I commanded them not, neither did it come into my mind, giveth no small ground to considerate men to judge that we must have a command from God, though not for every individual act of our worship, nor for every circumstance of human action which we do in his worship, yet for every specifical religious act, and for any thing whereby we pay a homage to God; it being indeed the most reasonable thing imaginable, that God should have the same privilege which every prince or great man amongst men claimeth as his right, to prescribe the acts, modes, and methods for his own homage.

They have also built the high places of Baal,.... Or, they have even built, &c. and so the words explain what is before suggested of their idolatry; these were the temples in which they placed his image, and the altars on which they sacrificed to him; as follows:

to burn their sons with fire, for burnt offerings unto Baal; the same idol that is sometimes called Moloch, the names being much of the same signification; the one signifying a "lord" or "master"; the other a king; and to the idol under each name they burned their children with fire, and offered them as burnt offerings unto it; which was a most cruel and barbarous way of sacrificing. Some think they only caused them to pass through two fires; but the text is express for it, that they burnt them with fire, and made burnt offerings of them, as they did with slain beasts. It seems very likely that they did both:

which I commanded not; in my law, as the Targum adds; and which was intimation enough to avoid it; though this was not all, he expressly forbad it, Leviticus 20:2;

nor spake it, neither came it into my mind; and it is marvellous it should ever enter into the heart of man; none but Satan himself could ever have devised such a way of worship.

They have built also the high places of Baal, to burn their sons with fire for burnt offerings to Baal, which I {c} commanded not, nor spoke it, neither came it into my mind:

(c) By which is declared that whatever is not commanded by God's word concerning is service is against his word.

5. of Baal] See on Jeremiah 2:8. Topheth is the corresponding word in Jeremiah 7:31.

5, 6. Substantially identical with ch. Jeremiah 7:31-32. See notes there and on Jeremiah 2:23.

Verse 5. - Baal. This seems to be used loosely for Moloch (comp. on Jeremiah 2:8). Jeremiah 19:5In Jeremiah 19:3-5 the threatening is summarily set forth. Horrible evil will the Lord bring on this place, i.e., Jerusalem. The ears of every one that hears it will tingle, so utterly stunning will the news of it turn out to be; cf. 2 Kings 21:12 and 1 Samuel 3:11, where we find תּצלּינה; cf. Ew. 197, a. This they have brought on themselves by their dreadful sins. They have forsaken Jahveh, disowned this place; נכּר , prop. find strange, Deuteronomy 32:27, then treat as strange, deny, Job 21:29. In substance: they have not treated Jerusalem as the city of the sanctuary of their God, but, as it mentioned after, they have burnt incense in it to other (strange) gods. The words: they and their fathers, and the kings of Judah, are not the subject to "knew not," as is "they and their," etc., in Jeremiah 9:15; Jeremiah 16:13, but to the preceding verb of the principal clause. "And have filled the city with the blood of innocents." This Grot. and others understand by the blood of the children slain for Moloch; and for this, appeal is made to Psalm 106:37., where the pouring out of innocent blood is explained to be that of sons and daughters offered to idols. But this passage cannot be the standard for the present one, neither can the statement that here we have to deal with idolatry alone. This latter is petitio principii. If shedding the blood of innocents had been said of offerings to Moloch, then Jeremiah 19:5 must be taken as epexegesis. But in opposition to this we have not only the parallelism of the clauses, but also and especially the circumstance, that not till Jeremiah 19:5 is mention made of altars on which to offer children of Moloch. We therefore understand the filling of Jerusalem with the blood of innocents, according to Jeremiah 7:6, cf. Jeremiah 2:34 and Jeremiah 22:3, Jeremiah 22:17, of judicial murder or of bloody persecution of the godly; and on two grounds: 1. because alongside of idolatry we always find mentioned as the chief sin the perversion of justice to the shedding of innocent blood (cf. the passages cited), so that this sin would not likely be omitted here, as one cause of the dreadful judgment about to pass on Jerusalem; 2. because our passage recalls the very wording of 2 Kings 21:16, where, after mentioning his idolatry, it is said of Manasseh: Also innocent blood hath he shed, until he made Jerusalem full (מלּא) to the brink.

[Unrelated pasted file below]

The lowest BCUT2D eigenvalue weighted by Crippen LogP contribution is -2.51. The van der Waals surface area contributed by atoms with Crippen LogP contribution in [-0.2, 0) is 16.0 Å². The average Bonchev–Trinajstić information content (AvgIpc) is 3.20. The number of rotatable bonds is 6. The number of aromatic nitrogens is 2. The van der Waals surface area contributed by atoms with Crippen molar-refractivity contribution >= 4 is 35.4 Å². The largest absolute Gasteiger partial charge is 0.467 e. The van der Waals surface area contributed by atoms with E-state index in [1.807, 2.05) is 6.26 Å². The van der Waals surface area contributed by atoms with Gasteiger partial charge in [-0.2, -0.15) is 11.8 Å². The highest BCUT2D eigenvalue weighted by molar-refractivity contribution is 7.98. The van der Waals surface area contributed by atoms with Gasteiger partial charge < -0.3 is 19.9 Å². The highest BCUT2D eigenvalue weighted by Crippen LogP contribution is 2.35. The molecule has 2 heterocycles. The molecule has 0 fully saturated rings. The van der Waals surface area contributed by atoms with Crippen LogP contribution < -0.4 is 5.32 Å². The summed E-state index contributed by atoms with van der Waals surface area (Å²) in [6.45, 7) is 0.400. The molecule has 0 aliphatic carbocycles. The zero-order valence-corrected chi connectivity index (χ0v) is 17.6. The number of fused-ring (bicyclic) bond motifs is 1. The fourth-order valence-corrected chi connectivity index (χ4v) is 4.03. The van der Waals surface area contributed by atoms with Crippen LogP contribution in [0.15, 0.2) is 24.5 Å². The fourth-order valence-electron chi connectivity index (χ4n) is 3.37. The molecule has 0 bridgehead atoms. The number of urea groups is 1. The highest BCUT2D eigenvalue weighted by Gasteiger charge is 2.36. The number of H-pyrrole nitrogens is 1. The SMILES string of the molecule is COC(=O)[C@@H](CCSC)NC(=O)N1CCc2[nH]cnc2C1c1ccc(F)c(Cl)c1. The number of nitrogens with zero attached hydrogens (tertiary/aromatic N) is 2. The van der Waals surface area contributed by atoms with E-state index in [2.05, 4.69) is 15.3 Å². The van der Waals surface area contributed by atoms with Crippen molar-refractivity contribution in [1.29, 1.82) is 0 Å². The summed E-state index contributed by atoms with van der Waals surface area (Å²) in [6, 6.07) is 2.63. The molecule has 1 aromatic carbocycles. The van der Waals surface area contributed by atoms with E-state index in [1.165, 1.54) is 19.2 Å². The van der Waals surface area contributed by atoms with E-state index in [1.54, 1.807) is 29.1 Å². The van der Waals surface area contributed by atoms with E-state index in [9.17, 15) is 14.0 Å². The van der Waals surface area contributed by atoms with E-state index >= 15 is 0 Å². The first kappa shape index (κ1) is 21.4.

The climax in the enumeration of sins in these verses is accordingly this: 1. The disowning of the holiness of Jerusalem as the abode of the Lord by the public practice of idolatry; 2. the shedding of innocent blood as extremity of injustice and godless judicial practices; 3. as worst of all abominations, the building of altars for burning their own children to Moloch. That the Moloch-sacrifices are mentioned last, as being worst of all, is shown by the three relative clauses: which I have not commanded, etc., which by an impassioned gradation of phrases mark God's abomination of these horrors. On this subject cf. Jeremiah 7:31 and Jeremiah 32:35.